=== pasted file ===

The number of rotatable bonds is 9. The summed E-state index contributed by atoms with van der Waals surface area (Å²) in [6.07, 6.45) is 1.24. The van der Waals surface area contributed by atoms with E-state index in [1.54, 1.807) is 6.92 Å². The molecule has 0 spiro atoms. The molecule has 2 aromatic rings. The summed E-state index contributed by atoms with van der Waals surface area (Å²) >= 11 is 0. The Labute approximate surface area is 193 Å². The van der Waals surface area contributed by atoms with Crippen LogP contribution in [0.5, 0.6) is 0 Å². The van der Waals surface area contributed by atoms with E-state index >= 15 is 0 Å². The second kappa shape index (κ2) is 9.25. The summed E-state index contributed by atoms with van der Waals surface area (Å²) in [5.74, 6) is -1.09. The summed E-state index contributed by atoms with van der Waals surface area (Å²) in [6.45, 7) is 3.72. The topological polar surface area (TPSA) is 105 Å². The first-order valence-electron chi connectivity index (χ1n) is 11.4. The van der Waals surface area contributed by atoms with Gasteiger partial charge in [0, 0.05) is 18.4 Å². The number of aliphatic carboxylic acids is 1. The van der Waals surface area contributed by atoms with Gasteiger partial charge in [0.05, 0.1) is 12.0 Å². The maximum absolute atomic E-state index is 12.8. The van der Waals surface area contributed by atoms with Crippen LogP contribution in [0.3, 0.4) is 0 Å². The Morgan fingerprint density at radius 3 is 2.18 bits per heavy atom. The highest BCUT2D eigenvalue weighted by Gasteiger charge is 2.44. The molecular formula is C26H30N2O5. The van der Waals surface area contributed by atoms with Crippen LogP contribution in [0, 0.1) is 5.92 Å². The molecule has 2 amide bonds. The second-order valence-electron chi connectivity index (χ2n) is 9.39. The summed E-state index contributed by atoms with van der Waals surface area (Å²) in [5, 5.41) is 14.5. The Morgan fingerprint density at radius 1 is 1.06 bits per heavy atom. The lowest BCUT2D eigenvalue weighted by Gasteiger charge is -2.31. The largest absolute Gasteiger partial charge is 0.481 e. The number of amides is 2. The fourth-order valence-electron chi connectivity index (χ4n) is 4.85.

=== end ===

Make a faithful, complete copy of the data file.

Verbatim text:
The number of rotatable bonds is 9. The summed E-state index contributed by atoms with van der Waals surface area (Å²) in [6.07, 6.45) is 1.24. The van der Waals surface area contributed by atoms with E-state index in [1.54, 1.807) is 6.92 Å². The molecule has 0 spiro atoms. The molecule has 2 aromatic rings. The summed E-state index contributed by atoms with van der Waals surface area (Å²) >= 11 is 0. The Labute approximate surface area is 193 Å². The van der Waals surface area contributed by atoms with Crippen LogP contribution in [0.5, 0.6) is 0 Å². The van der Waals surface area contributed by atoms with E-state index >= 15 is 0 Å². The second kappa shape index (κ2) is 9.25. The summed E-state index contributed by atoms with van der Waals surface area (Å²) in [5.74, 6) is -1.09. The summed E-state index contributed by atoms with van der Waals surface area (Å²) in [6.45, 7) is 3.72. The topological polar surface area (TPSA) is 105 Å². The first-order valence-electron chi connectivity index (χ1n) is 11.4. The van der Waals surface area contributed by atoms with Gasteiger partial charge in [0, 0.05) is 18.4 Å². The number of aliphatic carboxylic acids is 1. The van der Waals surface area contributed by atoms with Gasteiger partial charge in [0.05, 0.1) is 12.0 Å². The maximum absolute atomic E-state index is 12.8. The van der Waals surface area contributed by atoms with Crippen LogP contribution in [0.3, 0.4) is 0 Å². The Morgan fingerprint density at radius 3 is 2.18 bits per heavy atom. The highest BCUT2D eigenvalue weighted by Gasteiger charge is 2.44. The molecular formula is C26H30N2O5. The van der Waals surface area contributed by atoms with Crippen LogP contribution in [0, 0.1) is 5.92 Å². The molecule has 2 amide bonds. The second-order valence-electron chi connectivity index (χ2n) is 9.39. The summed E-state index contributed by atoms with van der Waals surface area (Å²) in [5, 5.41) is 14.5. The Morgan fingerprint density at radius 1 is 1.06 bits per heavy atom. The lowest BCUT2D eigenvalue weighted by Gasteiger charge is -2.31. The largest absolute Gasteiger partial charge is 0.481 e. The number of amides is 2. The fourth-order valence-electron chi connectivity index (χ4n) is 4.85.